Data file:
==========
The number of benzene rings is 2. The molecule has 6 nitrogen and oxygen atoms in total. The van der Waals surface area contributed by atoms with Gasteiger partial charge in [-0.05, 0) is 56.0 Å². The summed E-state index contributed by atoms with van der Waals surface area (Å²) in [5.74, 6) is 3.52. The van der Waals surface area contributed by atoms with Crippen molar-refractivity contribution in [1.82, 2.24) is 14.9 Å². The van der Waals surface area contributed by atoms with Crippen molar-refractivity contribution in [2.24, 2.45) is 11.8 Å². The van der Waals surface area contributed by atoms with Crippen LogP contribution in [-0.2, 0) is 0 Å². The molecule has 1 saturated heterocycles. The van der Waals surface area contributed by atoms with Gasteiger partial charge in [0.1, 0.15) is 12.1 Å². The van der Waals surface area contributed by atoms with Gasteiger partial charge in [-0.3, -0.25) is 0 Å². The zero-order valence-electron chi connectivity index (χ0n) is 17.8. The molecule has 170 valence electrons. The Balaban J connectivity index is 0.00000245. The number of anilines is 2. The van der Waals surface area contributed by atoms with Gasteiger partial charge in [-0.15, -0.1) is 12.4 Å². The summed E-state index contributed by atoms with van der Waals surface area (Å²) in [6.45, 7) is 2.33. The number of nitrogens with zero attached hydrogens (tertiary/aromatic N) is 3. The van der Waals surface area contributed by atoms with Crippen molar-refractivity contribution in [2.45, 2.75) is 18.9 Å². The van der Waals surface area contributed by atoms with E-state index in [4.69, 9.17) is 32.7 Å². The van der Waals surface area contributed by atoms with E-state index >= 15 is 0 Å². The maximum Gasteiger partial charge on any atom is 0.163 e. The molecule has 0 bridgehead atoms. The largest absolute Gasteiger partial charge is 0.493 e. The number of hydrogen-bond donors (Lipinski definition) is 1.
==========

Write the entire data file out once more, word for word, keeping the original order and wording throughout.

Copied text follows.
The number of benzene rings is 2. The molecule has 6 nitrogen and oxygen atoms in total. The van der Waals surface area contributed by atoms with Gasteiger partial charge in [-0.05, 0) is 56.0 Å². The summed E-state index contributed by atoms with van der Waals surface area (Å²) in [5.74, 6) is 3.52. The van der Waals surface area contributed by atoms with Crippen molar-refractivity contribution in [1.82, 2.24) is 14.9 Å². The van der Waals surface area contributed by atoms with Crippen molar-refractivity contribution in [2.24, 2.45) is 11.8 Å². The van der Waals surface area contributed by atoms with Crippen LogP contribution in [-0.2, 0) is 0 Å². The molecule has 1 saturated heterocycles. The van der Waals surface area contributed by atoms with Gasteiger partial charge in [0.1, 0.15) is 12.1 Å². The van der Waals surface area contributed by atoms with Gasteiger partial charge in [-0.3, -0.25) is 0 Å². The zero-order valence-electron chi connectivity index (χ0n) is 17.8. The molecule has 170 valence electrons. The Balaban J connectivity index is 0.00000245. The number of anilines is 2. The van der Waals surface area contributed by atoms with Gasteiger partial charge in [-0.15, -0.1) is 12.4 Å². The summed E-state index contributed by atoms with van der Waals surface area (Å²) in [6.45, 7) is 2.33. The number of nitrogens with zero attached hydrogens (tertiary/aromatic N) is 3. The van der Waals surface area contributed by atoms with Crippen molar-refractivity contribution in [2.45, 2.75) is 18.9 Å². The van der Waals surface area contributed by atoms with E-state index in [4.69, 9.17) is 32.7 Å². The van der Waals surface area contributed by atoms with E-state index >= 15 is 0 Å². The maximum Gasteiger partial charge on any atom is 0.163 e. The molecule has 0 bridgehead atoms. The largest absolute Gasteiger partial charge is 0.493 e. The number of hydrogen-bond donors (Lipinski definition) is 1.